'You need a team to build your dream'

William Asprey is the chair of William & Son, the luxury goods shop in Mayfair. He is a seventh-generation member of the Asprey family, who have been involved in luxury retailing for 200 years.

What did you want to be as a child?

I thought I might go into hotel management; I enjoyed cooking and thought it would be fun.

What did you realistically think you'd end up doing?

Well, I tried that and failed. I first applied to the Ecole hôtliere de Lausanne in Switzerland, but there was a nine-year waiting list. I wanted to apply to Cornell University but you needed three A-levels and I only had two, and I applied to Oxford Poly and was rejected.

So what did you do?

I joined the Army. After a day-long assessment, I was wheeled in front of the colonel who said he'd like me to join the Royal Green Jackets, so I said thanks very much. But in the back of my mind, I always thought I'd work in the family business I'd worked on the shop floor during school holidays and always enjoyed it. After four years in the Army, I joined the Asprey Group, but a few years after it was sold, I decided to set up my own business.

What did you need to start up on your own?

Courage. You can do predictions and business plans, and on paper it all looks achievable, but taking the plunge and going from employee to employer is a big jump. It was also a wrench leaving Asprey; that was my family name on the door.

Do you consider yourself successful?

I'm doing OK. I've been fortunate to have the support of old customers, but you can't rest on your laurels because that's when you'll go downhill.

What's the best decision you've made?

Setting up on my own. You have to be happy in what you're doing and I wasn't my wife found me a pain.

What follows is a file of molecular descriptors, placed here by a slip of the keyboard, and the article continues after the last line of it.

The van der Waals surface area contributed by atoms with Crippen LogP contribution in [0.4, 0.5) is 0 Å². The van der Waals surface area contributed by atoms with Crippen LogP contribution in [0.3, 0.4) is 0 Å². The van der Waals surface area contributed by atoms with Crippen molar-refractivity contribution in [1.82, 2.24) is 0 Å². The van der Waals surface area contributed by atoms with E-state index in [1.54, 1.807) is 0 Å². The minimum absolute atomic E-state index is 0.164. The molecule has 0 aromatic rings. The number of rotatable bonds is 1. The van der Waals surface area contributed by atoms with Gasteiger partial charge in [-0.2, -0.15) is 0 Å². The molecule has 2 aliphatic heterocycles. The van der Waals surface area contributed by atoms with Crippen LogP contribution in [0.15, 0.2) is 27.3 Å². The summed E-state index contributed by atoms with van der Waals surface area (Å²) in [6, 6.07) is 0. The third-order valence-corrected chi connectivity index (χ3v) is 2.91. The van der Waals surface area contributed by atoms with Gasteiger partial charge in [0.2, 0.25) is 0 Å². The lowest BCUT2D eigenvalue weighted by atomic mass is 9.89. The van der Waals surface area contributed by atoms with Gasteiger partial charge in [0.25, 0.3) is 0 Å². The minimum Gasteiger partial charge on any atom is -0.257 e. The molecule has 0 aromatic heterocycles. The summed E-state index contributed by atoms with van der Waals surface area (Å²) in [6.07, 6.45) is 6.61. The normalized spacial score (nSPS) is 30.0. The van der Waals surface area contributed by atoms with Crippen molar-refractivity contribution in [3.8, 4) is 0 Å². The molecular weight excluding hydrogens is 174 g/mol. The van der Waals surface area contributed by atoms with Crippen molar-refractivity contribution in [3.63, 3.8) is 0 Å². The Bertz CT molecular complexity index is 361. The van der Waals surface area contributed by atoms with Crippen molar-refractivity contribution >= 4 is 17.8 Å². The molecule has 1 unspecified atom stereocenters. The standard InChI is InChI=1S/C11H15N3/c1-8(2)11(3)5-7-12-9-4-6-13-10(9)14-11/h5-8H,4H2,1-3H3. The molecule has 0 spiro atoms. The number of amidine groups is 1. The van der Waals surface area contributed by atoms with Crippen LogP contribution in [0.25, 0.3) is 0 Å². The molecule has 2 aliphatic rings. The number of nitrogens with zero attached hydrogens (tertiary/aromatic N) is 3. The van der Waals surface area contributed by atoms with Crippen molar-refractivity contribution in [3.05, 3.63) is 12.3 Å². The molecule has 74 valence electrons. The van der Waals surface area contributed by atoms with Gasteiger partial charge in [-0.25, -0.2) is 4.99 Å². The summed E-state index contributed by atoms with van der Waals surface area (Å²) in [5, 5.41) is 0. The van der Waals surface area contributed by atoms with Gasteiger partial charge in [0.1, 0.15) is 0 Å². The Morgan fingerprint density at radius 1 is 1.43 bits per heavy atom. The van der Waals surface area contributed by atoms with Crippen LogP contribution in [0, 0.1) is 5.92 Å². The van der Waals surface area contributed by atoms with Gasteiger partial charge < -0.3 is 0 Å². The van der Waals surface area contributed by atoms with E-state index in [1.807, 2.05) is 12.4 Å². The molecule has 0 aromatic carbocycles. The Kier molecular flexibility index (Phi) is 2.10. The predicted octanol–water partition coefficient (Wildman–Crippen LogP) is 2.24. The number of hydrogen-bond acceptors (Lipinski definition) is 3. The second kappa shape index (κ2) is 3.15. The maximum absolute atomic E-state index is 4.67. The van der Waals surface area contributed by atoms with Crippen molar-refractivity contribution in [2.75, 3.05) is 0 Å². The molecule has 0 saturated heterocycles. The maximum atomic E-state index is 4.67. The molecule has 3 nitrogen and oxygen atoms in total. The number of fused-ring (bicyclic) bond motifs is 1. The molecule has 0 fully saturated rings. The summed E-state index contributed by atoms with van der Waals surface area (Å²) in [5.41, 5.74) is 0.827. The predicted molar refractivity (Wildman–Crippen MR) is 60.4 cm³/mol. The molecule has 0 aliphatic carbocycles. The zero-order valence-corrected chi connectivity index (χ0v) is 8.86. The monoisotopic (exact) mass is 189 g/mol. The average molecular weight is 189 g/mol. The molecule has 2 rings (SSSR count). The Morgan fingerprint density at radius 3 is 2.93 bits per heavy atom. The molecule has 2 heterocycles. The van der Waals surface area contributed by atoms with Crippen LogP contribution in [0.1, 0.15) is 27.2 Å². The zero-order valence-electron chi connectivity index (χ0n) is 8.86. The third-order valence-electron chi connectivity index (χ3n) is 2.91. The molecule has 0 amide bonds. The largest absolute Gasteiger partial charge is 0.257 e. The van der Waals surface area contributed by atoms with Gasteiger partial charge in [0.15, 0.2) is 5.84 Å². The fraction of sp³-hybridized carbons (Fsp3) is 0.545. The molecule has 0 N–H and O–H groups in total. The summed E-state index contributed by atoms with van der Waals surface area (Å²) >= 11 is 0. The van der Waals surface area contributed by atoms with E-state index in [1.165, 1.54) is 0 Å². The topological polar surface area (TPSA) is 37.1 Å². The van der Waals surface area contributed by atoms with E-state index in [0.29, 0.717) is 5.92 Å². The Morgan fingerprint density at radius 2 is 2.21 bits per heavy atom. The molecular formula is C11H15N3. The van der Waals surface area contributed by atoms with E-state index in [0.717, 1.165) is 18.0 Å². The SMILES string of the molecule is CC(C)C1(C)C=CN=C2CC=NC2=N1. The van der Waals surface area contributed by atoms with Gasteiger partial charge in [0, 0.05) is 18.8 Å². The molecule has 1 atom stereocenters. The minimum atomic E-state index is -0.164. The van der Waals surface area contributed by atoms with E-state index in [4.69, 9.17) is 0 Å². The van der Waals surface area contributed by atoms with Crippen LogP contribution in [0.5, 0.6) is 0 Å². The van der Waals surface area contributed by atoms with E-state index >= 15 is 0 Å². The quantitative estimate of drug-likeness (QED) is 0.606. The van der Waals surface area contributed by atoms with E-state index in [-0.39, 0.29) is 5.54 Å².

What are your interview tips?

In any small business, people need to get on with other people, so you need to build up an idea of their character and if they'll fit in. You can't ask about someone's private life because of employment law, but I like an interviewee to be willing to tell me about themselves because that means they want to be part of a team.

What are your CV tips?

It should be short, sweet and relevant.

What are your tips for getting on at work?

Start off slowly and quietly; you're the new boy or girl at the bottom of the pile.

Who are your heroes?

The hotelier Rocco Forte; he's done fantastically well and that's a true family business.

How do I get to be where you are?

To run your own business, you need a little knowledge about a lot of things. Experience in the luxury-goods business is terribly important; work on a shop floor and find out what customers want and how to please them. You also need accountancy skills, and a team to help you build your dream.

What's the best perk of your job?

The incredible people I meet coming through the shop door or on my travels. They're very successful and intelligent and I like turning them into clients.